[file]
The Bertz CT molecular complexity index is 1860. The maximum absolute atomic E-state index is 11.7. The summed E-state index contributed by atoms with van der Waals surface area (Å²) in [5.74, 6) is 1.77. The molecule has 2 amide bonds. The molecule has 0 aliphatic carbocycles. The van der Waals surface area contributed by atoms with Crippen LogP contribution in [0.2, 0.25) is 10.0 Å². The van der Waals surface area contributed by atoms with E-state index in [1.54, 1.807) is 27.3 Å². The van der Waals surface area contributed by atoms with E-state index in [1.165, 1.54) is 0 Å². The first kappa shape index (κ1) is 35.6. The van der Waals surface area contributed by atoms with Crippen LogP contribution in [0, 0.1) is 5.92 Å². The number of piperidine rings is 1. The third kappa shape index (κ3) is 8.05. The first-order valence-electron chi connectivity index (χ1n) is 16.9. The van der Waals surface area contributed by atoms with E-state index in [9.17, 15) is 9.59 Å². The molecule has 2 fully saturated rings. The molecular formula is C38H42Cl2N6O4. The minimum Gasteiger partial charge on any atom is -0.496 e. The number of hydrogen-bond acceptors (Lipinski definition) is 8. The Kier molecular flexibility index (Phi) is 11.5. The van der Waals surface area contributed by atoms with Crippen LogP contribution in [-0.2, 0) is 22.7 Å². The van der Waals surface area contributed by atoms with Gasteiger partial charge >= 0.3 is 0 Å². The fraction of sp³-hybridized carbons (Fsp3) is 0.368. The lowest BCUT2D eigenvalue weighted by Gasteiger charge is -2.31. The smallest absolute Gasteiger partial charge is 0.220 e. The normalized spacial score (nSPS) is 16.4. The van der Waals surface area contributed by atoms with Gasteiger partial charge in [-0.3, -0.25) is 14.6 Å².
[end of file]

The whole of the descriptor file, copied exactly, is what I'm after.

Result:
The Bertz CT molecular complexity index is 1860. The maximum absolute atomic E-state index is 11.7. The summed E-state index contributed by atoms with van der Waals surface area (Å²) in [5.74, 6) is 1.77. The molecule has 2 amide bonds. The molecule has 0 aliphatic carbocycles. The van der Waals surface area contributed by atoms with Crippen LogP contribution in [0.2, 0.25) is 10.0 Å². The van der Waals surface area contributed by atoms with E-state index in [1.54, 1.807) is 27.3 Å². The van der Waals surface area contributed by atoms with E-state index in [1.165, 1.54) is 0 Å². The first kappa shape index (κ1) is 35.6. The van der Waals surface area contributed by atoms with Crippen LogP contribution in [0, 0.1) is 5.92 Å². The number of piperidine rings is 1. The third kappa shape index (κ3) is 8.05. The first-order valence-electron chi connectivity index (χ1n) is 16.9. The van der Waals surface area contributed by atoms with E-state index in [9.17, 15) is 9.59 Å². The molecule has 2 fully saturated rings. The molecular formula is C38H42Cl2N6O4. The minimum Gasteiger partial charge on any atom is -0.496 e. The number of hydrogen-bond acceptors (Lipinski definition) is 8. The Kier molecular flexibility index (Phi) is 11.5. The van der Waals surface area contributed by atoms with Crippen LogP contribution in [-0.2, 0) is 22.7 Å². The van der Waals surface area contributed by atoms with Gasteiger partial charge >= 0.3 is 0 Å². The fraction of sp³-hybridized carbons (Fsp3) is 0.368. The lowest BCUT2D eigenvalue weighted by Gasteiger charge is -2.31. The smallest absolute Gasteiger partial charge is 0.220 e. The normalized spacial score (nSPS) is 16.4. The van der Waals surface area contributed by atoms with Gasteiger partial charge in [-0.3, -0.25) is 14.6 Å².